More noise than signal

Star Trek: Beyond

Republished from the show notes of my other site, Fuds on Film.

Justin Lin takes over the reigns of the other successful Star franchise, what with J.J. Abrams off bothering the Star Wars universe. Not, it must be said, an announcement that filled this podcast with confidence, as while Lin set the template for the Fast & Furious‘s becoming the commercial juggernauts they now are, he also started their slide towards the exceedingly ludicrous, admittedly from a starting point that wasn’t all that far away from ludicrous anyway. If nothing else we’re curious to see how he handles this.

Captain James T. Kirk (Chris Pine) and crew are now deep into their mission of flyin’ aboot and lookin’ at stuff, ken, and if anything seem to be getting a little bored by it all. What seems to be a routine delivery of a gift to seal a peace accord goes a little south when some nervous little critters force Kirk to retreat, and log the gift into the Archives for safekeeping. Unbeknownst to him, this artefact is a Ancient Lost McGuffin of Unsual Power, and its re-emergence brings Kirk to the attention of someone who wants it rather badly.

Heading back to a spiffy new Federation starbase, the Yorktown, that appears to have been designed entirely for impressive fly-bys with no concession to practicality, they’re almost immediately sent back out on a rescue mission. A ship has crashed on a planet inside an uncharted nebula, and only the Enterprise has the advanced navigational equipment to safely traverse it. So, off they go, only to be attacked by the forces of Krall (Idris Elba), McGuffin-seeker extraordinaire.

In short order Krall and his fleet of drones unceremoniously rip the Enterprise apart, kidnapping most of the crew in the process and crashing the saucer section to the planet below. Through various combinations of guile and luck, Spock (Zachary Quinto) and Dr. McCoy (Karl Urban), Kirk and Checkov (Anton Yelchin), and Scotty (Simon Pegg) escape to the surface, although strewn about the shop.

Scotty makes a new friend in the shape of Jahlay (Sofia Boutella), similarly stranded on the planet but who was able to escape Krall’s camp after her father sacrificed himself in a diversion, allowing her to escape. She’s been busy fixing up a crashed, long-lost Federation starship, which allows Scotty to bring the gang back together. This leaves them merely having to come up with a plan to save the crew and defeat Krall before he unleashes a bioweapon on the Yorktown, killing thousands. Millions, maybe. I forget. Which is a bit of a microcosm of the film in its entirety, I guess.

It’s probably closest in spirit, if little else, to Star Trek IV: The One Where They Go Back In Time And Get A Whale And That, inasmuch as it’s a completely disposable, lightweight, throwaway adventure during which we learn pretty much nothing about anyone involved. If any characters were developed during this film, I must have been examining my popcorn at the time. I’m sure this may annoy a subset of people who take Star Trek altogether too seriously, which is to say in any way seriously at all, but it didn’t bother this casual fan.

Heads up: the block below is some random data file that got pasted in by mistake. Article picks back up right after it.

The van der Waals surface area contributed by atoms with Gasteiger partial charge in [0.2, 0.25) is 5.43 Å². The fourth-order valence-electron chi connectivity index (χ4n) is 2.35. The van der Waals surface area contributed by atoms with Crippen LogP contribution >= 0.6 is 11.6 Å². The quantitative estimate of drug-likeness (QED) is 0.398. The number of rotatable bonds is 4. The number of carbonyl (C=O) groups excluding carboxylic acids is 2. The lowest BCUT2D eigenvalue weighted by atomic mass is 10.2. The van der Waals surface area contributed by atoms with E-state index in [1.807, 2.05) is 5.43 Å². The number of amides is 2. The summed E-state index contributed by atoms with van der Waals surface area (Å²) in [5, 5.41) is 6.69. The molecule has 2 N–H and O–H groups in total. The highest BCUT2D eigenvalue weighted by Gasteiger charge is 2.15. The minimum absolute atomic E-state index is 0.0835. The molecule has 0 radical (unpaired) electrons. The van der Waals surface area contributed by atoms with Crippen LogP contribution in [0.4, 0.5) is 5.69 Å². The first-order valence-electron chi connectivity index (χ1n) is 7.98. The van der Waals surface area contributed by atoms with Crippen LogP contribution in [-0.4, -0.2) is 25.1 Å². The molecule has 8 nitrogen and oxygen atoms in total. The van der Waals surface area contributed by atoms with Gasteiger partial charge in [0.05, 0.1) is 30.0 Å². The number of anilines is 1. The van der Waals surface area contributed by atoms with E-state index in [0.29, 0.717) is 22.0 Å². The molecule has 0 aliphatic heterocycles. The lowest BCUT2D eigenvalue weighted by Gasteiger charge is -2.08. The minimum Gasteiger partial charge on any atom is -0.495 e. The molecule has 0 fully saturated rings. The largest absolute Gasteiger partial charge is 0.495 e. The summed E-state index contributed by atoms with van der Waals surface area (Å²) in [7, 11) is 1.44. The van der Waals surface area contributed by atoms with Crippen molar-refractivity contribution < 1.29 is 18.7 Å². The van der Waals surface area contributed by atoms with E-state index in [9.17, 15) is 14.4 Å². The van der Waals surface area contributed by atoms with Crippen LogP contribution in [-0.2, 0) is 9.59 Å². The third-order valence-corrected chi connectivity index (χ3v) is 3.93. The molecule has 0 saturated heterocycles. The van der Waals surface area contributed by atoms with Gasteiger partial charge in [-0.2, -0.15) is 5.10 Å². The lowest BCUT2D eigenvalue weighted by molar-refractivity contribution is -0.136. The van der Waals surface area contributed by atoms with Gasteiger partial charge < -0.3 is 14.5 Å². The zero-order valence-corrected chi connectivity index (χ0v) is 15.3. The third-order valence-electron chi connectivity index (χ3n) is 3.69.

If I were taking this seriously, there’d be a great deal to be annoyed about in Star Trek: Beyond, and most of it’s the script. There’s a cursory attempt at an overarching theme of how the Federation’s unity goes against a survival of the fittest, War as an engine for progress, but it’s laughably underserved and one of the weakest rationales for committing atrocities I’ve heard in sci-fi. But while the overarching vision is a little shaky, it’s the smaller details that would surely be more infuriating.

I can’t go into them in any detail without spoiling too much, but here’s a couple of examples. There’s a fully functioning motorbike on board that there crashed, long-lost Federation starship. You can presumably immediately come up with a list of reasons that’s nonsensical, so perhaps it’s for the best there’s no justification presented at all for its presence. There’s an audaciously stupid “signal jamming” moment that plays like a homage to Mars Attacks!, and is no less credulity-stretching. The final revelation on who Krall really is not only has no impact whatsoever, it also required an ass pull of mysterious future technology 11 to baffling effect.

There’s more, but I came here to praise Star Trek: Beyond, not to bury it, because it is an honourable film. It’s certainly flawed, and will be remembered, if it is remembered at all, as a minor work in the Star Trek canon. It will, however, not be remembered as a boring, or terrible, or boringly terrible Star Trek film, of which there is no shortage, so all in all that’s a win for all concerned. I wouldn’t advise you to rush out and see it, but perhaps gently stroll out and see it sometime, at your convenience.